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Stand up, be counted: Rise of women power at Cannes

A powerful quote from Sheryl Sandberg, COO of Facebook, sets the tone. “This community can challenge stereotypes… If we change the stereotypes, we change the culture. If we change the audience here, we change the power in the world.” Cannes this year seemed to draw from the strength of such inspirational women and the festival saw the rise of women power in several resounding ways.

The most impactful, without doubt, was the creation of the Glass Lions – a category that recognises work done to shape gender equality and tackle vital issues affecting men and women. Incidentally, Ms Sandberg’s LeanIn.org championed and Facebook sponsored the Glass Lions in its inaugural year.

The work showcased at the Glass Lions painted a vivid picture of the several women empowerment drives that are going on all over the world and the role creative professionals can play in the bringing about that change – in attitude, behaviour, perception and action. (It was also a great idea to give every delegate the right to choose a social cause and organisation to donate money on behalf of Cannes Lions by just using the delegate ID.) The Glass Lions most definitely underscores how the festival is making meaningful forays and taking positive steps to harness ‘creative for good’ and, at the current time in our social evolution, gender-related issues seem to be in need of creative solutions most.

The strength of women showed in the increased number of women delegates, the number of women Jury Chairs and of course the galaxy of successful women professionals who took to the dais.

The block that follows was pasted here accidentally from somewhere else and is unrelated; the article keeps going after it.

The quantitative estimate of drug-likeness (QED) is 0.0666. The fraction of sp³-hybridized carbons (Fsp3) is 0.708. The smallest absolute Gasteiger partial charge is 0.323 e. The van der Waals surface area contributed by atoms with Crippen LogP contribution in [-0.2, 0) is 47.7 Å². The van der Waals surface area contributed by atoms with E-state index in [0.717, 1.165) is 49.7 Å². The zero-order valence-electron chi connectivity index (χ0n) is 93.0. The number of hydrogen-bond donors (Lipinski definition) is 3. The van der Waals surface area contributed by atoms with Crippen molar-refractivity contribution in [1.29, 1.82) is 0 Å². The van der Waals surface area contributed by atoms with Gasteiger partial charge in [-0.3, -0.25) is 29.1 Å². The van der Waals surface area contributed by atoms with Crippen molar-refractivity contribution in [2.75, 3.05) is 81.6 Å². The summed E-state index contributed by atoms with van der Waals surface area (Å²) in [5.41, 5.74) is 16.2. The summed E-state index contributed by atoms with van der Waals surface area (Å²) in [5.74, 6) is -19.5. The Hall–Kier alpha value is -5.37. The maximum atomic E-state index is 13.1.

Christiane Amanpour showcased her journalistic brilliance as she spoke to Julia Louis-Dreyfus on playing the President of the United States. Viola Davis and Betsy Beers shared their powerful insights and their attempt to shape real and intentionally flawed characters on How To get Away With Murder. Samantha Morton talked about how she defied the six per cent statistic in the movie world where women directors were far and few. Diana Nyad took us on her epic 53-hour swim again, this time with words. Grace Helbig showed us how YouTube was the true voice of today while Dr Karen Nelson-Field outlined the unstoppable trajectory of online video. Monica Lewinsky told all about being Patient Zero of online shaming. The constellation of luminaries, thinkers, pioneers and game-changers took us by storm.

As a woman and a three-time juror at Cannes, it felt great. I can say that this year – after 14 years of getting my fill of inspiration at this festival of creativity – I felt a bit more special. Perhaps it was the sheer groundswell of positive energy that enveloped us. Perhaps it was the distinct vibe in the air that we matter. Perhaps it was the fact that our issues and our challenges were not just being recognised but addressed by communication to shape society. I must confess I clapped a lot louder, felt a lot prouder.

Having worked in the US, Hong Kong, India and the UK, I do believe I had a moment of epiphany at Cannes this week about the universality of these challenges. The core needs, the basic rights, the fight for equality and the very freedom of expression are not geography-specific. The work I saw, the case studies I read up and the sessions I attended all proved that, across the world, there was opportunity to conquer problems, challenge stereotypes and effect positive change. Through the power of creativity, commitment and communication.

Almost everyone who attended the 62nd year of Cannes Lions will go back determined to return with work that truly matters. Women will go back particularly bullish about the emerging trends. The 63rd year, I am sure, will see an unprecedented number of women attendees, winners, jurors and speakers. I want to be there again. I want to take it all in. I also want to give it all back. I want to stand up and be counted.

Meera Sharath Chandra

Meera Sharath Chandra is Founder, CEO & CCO of Tigress Tigress, a digital-led integrated communications agency.